ILWACO — Two men were stabbed during an altercation with an allegedly mentally ill man on April 30.
The incident occurred shortly before 7 p.m. on Monday night at an apartment complex in the 100 block of Second Avenue SW in Ilwaco, according to Long Beach Police Chief Flint Wright.
Investigators are still trying to piece together exactly what happened, Wright said, but they believe the altercation started when an apartment resident Joseph Hohl, 28, stepped out of his apartment to speak with his son.
Hohl told investigators that as soon as he went outside, he saw smoke coming from the driver’s side of his car. As he headed toward his car, his former neighbor, Mitchell E. Marteeny, 51, allegedly began threatening to kill him, making unfounded accusations and waving a knife. The agitated man allegedly rushed at him. Hohl, who said he feared for his life, pulled out his pocket knife in self-defense, and began backing away from Marteeny.
Steven Wright, 52, who lives across the street from the apartments, saw what was happening. He tried to intervene on Hohl’s behalf by grabbing Marteeny in a bear hug. A struggle ensued, and Marteeny allegedly stabbed Wright, causing two puncture wounds to his chest.
Hohl ran inside to get his gun. Meanwhile, a fourth neighborhood resident, Tyler Custer, 47, joined the fray, hoping to save Wright (the intervenor, not the police chief). He too was stabbed several times.
Hohl returned with his gun, but couldn’t get a clear shot.
“They were all intertwined and [Hohl] couldn’t shoot the suspect safely,” Chief Wright explained. So, he allegedly fired a couple rounds into the air, hoping that might break up the fight.
“It didn’t do anything, so he whacked the suspect on the head [with his pistol],” Wright said. Striking Marteeny several times with the butt of the pistol didn’t work either, but Hohl was eventually able to pin down Marteeny’s wrist and hit his hand with the gun until Marteeny dropped his knife. The stabbing victims and other bystanders subdued Marteeny and restrained him until police arrived. Hohl gave first aid to Custer, who had “severe knife wounds to his right arm.”
Long Beach Police, Pacific County Sheriff’s Office, Washington State Patrol and Washington State Parks officers found Marteeny lying on the ground, bleeding. He was handcuffed and put in a squad car without further incident.
The victims were taken by ambulance to Columbia Memorial Hospital in Astoria. One underwent surgery, according to Chief Wright. Their injuries were not life-threatening and the men are expected to make full recoveries.
Marteeny was taken to Ocean Beach Hospital, where he was treated before being booked into Pacific County Jail around 11 p.m. on suspicion of first-degree assault, second-degree assault, second-degree arson and malicious harassment. Bail has not yet been set, but court records show that Pacific County Prosecutor Mark McClain is requesting $250,000 bail.
Not his first rodeo
According to McClain, Marteeny’s criminal history consists of 25 cases, with convictions for drug possession in 2003 and 2006, numerous misdemeanor and gross misdemeanor charges, and bail jumping and fourth-degree assault in 2002. He also violated an anti-harassment protection order in 2013, and has an open disorderly conduct case from earlier this year. He has had warrants issued in 11 prior cases, including five that are currently active.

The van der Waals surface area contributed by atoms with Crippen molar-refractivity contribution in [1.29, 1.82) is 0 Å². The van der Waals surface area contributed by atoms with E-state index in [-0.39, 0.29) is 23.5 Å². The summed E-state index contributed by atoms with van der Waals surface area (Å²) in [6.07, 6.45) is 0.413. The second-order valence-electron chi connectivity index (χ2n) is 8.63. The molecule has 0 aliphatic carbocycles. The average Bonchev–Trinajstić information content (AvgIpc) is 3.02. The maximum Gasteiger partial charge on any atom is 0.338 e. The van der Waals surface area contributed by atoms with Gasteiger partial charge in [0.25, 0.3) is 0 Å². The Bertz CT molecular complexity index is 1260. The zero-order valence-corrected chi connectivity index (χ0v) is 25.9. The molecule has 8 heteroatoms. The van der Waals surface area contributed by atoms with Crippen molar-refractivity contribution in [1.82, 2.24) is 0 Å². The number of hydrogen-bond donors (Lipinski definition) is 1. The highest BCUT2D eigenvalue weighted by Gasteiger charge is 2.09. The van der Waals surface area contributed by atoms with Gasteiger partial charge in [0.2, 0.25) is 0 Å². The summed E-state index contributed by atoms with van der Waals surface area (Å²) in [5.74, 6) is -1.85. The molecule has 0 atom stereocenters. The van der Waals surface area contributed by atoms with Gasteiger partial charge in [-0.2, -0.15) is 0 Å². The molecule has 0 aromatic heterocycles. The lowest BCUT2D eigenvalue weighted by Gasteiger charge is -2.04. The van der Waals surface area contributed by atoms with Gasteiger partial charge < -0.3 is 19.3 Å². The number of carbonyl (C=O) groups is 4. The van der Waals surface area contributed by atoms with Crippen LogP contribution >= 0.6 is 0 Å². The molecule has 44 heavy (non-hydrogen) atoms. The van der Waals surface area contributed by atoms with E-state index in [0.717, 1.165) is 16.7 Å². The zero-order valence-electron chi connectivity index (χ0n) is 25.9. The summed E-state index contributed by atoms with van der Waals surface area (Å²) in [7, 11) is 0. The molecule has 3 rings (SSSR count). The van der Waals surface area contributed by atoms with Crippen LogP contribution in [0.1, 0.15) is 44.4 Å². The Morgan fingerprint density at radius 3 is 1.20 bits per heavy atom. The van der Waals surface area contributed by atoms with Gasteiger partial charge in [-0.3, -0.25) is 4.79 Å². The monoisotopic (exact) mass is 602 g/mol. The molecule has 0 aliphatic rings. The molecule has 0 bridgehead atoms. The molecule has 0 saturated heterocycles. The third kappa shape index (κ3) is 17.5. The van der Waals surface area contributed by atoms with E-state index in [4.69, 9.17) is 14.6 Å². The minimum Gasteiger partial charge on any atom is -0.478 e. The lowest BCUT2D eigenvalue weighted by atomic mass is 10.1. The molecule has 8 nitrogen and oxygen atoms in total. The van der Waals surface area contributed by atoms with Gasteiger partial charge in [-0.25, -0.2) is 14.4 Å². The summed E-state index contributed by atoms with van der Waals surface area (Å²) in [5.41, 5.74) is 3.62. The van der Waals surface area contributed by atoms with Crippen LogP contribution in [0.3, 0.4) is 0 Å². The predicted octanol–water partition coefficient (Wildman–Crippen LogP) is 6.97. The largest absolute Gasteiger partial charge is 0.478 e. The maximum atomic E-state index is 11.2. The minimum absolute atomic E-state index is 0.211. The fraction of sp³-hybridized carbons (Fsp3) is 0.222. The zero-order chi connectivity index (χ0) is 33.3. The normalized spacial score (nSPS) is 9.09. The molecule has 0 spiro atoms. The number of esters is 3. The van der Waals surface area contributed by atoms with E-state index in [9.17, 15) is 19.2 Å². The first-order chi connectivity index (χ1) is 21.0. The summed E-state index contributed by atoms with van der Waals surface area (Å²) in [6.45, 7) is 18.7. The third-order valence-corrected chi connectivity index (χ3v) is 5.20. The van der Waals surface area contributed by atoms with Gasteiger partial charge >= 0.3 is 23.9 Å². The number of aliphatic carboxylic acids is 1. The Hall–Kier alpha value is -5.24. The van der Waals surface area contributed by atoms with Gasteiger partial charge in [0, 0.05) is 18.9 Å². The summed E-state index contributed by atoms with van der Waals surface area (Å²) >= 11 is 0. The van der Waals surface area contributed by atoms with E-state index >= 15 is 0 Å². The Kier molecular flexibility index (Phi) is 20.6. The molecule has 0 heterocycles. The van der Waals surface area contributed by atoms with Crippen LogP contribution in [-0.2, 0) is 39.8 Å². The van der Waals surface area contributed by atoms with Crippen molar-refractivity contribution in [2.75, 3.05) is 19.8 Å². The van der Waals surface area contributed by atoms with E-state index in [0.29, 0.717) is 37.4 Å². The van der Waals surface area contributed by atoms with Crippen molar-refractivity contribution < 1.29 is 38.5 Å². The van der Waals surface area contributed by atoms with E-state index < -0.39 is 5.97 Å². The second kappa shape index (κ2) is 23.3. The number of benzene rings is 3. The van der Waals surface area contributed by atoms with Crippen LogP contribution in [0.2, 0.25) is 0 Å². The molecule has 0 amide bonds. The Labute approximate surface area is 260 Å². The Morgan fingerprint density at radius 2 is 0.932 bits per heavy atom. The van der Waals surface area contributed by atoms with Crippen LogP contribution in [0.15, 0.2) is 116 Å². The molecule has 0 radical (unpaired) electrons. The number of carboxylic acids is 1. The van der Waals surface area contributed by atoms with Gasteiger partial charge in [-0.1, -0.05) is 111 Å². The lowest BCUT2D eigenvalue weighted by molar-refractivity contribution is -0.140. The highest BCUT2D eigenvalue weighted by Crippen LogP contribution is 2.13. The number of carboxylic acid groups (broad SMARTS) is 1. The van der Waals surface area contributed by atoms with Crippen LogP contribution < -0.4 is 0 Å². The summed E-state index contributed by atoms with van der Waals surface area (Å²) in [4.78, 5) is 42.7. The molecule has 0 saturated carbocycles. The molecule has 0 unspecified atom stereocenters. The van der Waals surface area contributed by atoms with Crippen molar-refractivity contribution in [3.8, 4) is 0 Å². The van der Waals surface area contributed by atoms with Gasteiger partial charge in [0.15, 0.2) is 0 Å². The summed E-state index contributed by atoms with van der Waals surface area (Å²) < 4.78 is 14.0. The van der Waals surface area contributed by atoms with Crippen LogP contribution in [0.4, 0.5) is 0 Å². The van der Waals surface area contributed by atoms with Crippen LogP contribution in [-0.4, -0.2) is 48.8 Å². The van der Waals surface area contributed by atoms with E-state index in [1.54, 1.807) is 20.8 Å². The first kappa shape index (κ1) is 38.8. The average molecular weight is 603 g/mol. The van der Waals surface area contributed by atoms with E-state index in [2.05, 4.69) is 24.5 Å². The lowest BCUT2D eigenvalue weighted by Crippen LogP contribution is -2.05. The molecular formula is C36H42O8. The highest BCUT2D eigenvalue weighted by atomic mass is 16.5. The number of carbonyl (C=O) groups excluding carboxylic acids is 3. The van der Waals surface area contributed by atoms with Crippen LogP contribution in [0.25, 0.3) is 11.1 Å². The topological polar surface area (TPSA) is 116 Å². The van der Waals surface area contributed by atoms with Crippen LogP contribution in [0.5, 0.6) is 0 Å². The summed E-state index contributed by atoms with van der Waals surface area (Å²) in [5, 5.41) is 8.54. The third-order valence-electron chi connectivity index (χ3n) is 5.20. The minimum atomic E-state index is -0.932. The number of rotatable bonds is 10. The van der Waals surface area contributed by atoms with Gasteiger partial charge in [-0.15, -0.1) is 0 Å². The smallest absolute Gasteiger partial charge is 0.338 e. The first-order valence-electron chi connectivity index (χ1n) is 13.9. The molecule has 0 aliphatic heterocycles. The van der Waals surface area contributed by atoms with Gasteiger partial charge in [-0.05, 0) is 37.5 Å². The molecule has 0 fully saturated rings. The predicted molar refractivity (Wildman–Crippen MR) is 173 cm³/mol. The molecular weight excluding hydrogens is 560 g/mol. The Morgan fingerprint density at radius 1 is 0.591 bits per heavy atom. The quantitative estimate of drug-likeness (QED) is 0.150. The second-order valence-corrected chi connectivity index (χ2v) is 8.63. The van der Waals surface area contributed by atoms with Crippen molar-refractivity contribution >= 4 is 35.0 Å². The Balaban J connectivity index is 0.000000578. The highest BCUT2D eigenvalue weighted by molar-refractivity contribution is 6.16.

Police incident logs show that Marteeny appears to have a mental illness that causes him to believe crimes are being committed that only he can see. Over the last several months, his calls to police and appeals to hospital employees have become increasingly frequent.
Cries for help
In November 2016, Marteeny told police his neighbor was holding a woman hostage. Officers investigated, but found no evidence of any crimes. In October 2017, he told Ocean Beach Hospital staff he needed to speak to an officer, but disappeared before police arrived.
In 2018, he had 17 interactions with Long Beach Police prior to the Monday night incident, including two in January, six in March and nine in April. In most of the encounters, Marteeny allegedly told officers his neighbors were raping women in their apartment. On several occasions, officers dutifully listened to recordings Marteeny made of the alleged rapes, but could not hear anything suspicious. In January, the accused allowed officers to look around their apartment.
“They were watching TV and smoking a lot of marijuana,” the officers reported. “There was nothing to indicate that there were hostages or other crimes on the premises.”
In mid-March, police allegedly found Marteeny dancing in the street. They told him it wasn’t safe, and he complied. He called again on March 23 to report another rape.
“It appears Mr. Marteeny is quite delusional in his belief this is occurring,” an officer wrote. When he was found yelling outside of his apartment a few nights later, another officer wrote, “His behavior appears to be escalating.”
On March 31, police found him trying to get into his apartment. Marteeny said his landlord changed his locks without any notification. The landlord said he did it “because Marteeny was scaring his other tenants.” Police told him Marteeny could not be trespassed from his own home until he went through formal eviction proceedings. In early April, the landlord’s employee told police they were starting the eviction process. She said all of the other tenants in the complex planned to seek anti-harassment protection orders. It appears that Marteeny moved at some point in April, but he allegedly continued to harass his former neighbors.